Birds in flight have always been popular photographic subjects but present unique challenges. Of course, anything in motion can be difficult to capture with the camera, especially if the motion is erratic, the background confusing, or the light poor. But bird photography has another problem ‚Äì identification. Many birds freely cross with related species and the resulting hybrids typically exhibit only some of the characteristics of the parents. Furthermore, the juveniles often look nothing like the adult bird. Precise identification is not usually important for amateurs but is critical for pros shooting for the stock photography market. It often takes a real expert to pin it down.
My personal experience is mostly confined to photographing North American water fowl, like the Great Blue Heron, the White Egret, and others, all fairly common species and easy to identify. But this bird stumped me for a while. It looked like some kind of duck but nothing I had ever seen. The facial markings, however, were an important clue and as it turned out, rather unique. After a little research (with the help of my son, the naturalist), I finally decided that this must be a Muscovy duck, a species that evidently was domesticated by Native Americans back before Columbus arrived though the species still exists in the wild. But I can't go beyond a general identification.
So how about this photo by NYIP Complete Course in Professional Photography student Jon Reed? Even if you were not familiar with the species you would know it was a bird in flight. It's pretty obvious that's the subject. As for focusing attention on the subject, that's pretty straightforward too. The bird is large in the frame, more or less centered, and up close. The blur of the wings indicate that the bird is indeed flying, not the subject of the taxidermist's art. Happily the head is pretty sharp and contrasts nicely with the white part of the wings. Is that the result of precise timing on the part of the photographer or simply a serendipitous bit of luck? Hard to say but the result works very well. In any event, I can tell you from experience that successful action photography of any kind always involves a bit of luck.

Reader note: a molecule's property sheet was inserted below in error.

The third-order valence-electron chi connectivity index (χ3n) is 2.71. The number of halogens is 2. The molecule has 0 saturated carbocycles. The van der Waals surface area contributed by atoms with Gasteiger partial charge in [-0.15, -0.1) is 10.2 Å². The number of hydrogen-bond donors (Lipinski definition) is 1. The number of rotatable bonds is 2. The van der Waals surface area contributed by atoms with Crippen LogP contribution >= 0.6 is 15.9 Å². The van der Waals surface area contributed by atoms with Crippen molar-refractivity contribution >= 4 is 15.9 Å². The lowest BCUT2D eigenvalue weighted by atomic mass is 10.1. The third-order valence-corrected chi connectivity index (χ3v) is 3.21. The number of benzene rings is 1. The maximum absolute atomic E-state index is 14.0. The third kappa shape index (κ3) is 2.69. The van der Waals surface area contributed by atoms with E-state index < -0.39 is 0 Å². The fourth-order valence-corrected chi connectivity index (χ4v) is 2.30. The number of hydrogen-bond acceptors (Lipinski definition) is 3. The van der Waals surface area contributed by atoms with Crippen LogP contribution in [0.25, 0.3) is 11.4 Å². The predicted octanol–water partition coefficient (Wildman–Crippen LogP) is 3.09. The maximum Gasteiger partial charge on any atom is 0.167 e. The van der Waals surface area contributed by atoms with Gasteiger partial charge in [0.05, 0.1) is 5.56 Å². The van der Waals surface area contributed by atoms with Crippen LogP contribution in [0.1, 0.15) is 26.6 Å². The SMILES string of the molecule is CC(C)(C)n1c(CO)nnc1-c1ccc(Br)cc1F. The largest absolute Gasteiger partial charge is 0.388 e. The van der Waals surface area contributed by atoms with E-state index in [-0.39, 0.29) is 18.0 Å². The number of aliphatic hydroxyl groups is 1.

Any extraneous elements in the image we can remove in order to simplify it? What about those blurred diagonal dark lines in the upper part of the background? Well, they actually serve a two-fold purpose. One, to emphasize the movement of the bird from left to right, the blur being the result of panning with the camera. And two, they help the white wings stand out. Contrast, especially local as distinguished from overall or global, is an important factor in any photograph, helping to delineate form and separate one element in the composition from another. It's critical in black & white photography and while this is a color image, most of it consists of black & white elements. So I would leave those background lines strictly alone.
Anything we can do to improve the photo? Well, I might lighten the head a bit so we could see the detail better, as I did here. I would argue that the bird's head is the most important part of the subject and I would like to see it more clearly.
Are birds descended from the dinosaurs? That's a question that has nothing to do with photography or this photo but it's a question that piques the interest of many people, including myself. Looking at Muscovy's face reminds me of a model I saw of Archaeopteryx, a creature of the late Jurassic Period and often considered a link between dinosaurs and birds though perhaps not a direct ancestor. True, there's not much similarity between Archaeopteryx and Muscovy, considering the fact that the former had sharp teeth. The model did show some red features reminiscent of those on Muscovy but in point of fact we don't really know what color Archaeopteryx was. But it's fun to speculate.
Still, I think Jon Reed did an excellent job capturing a difficult subject. Bravo!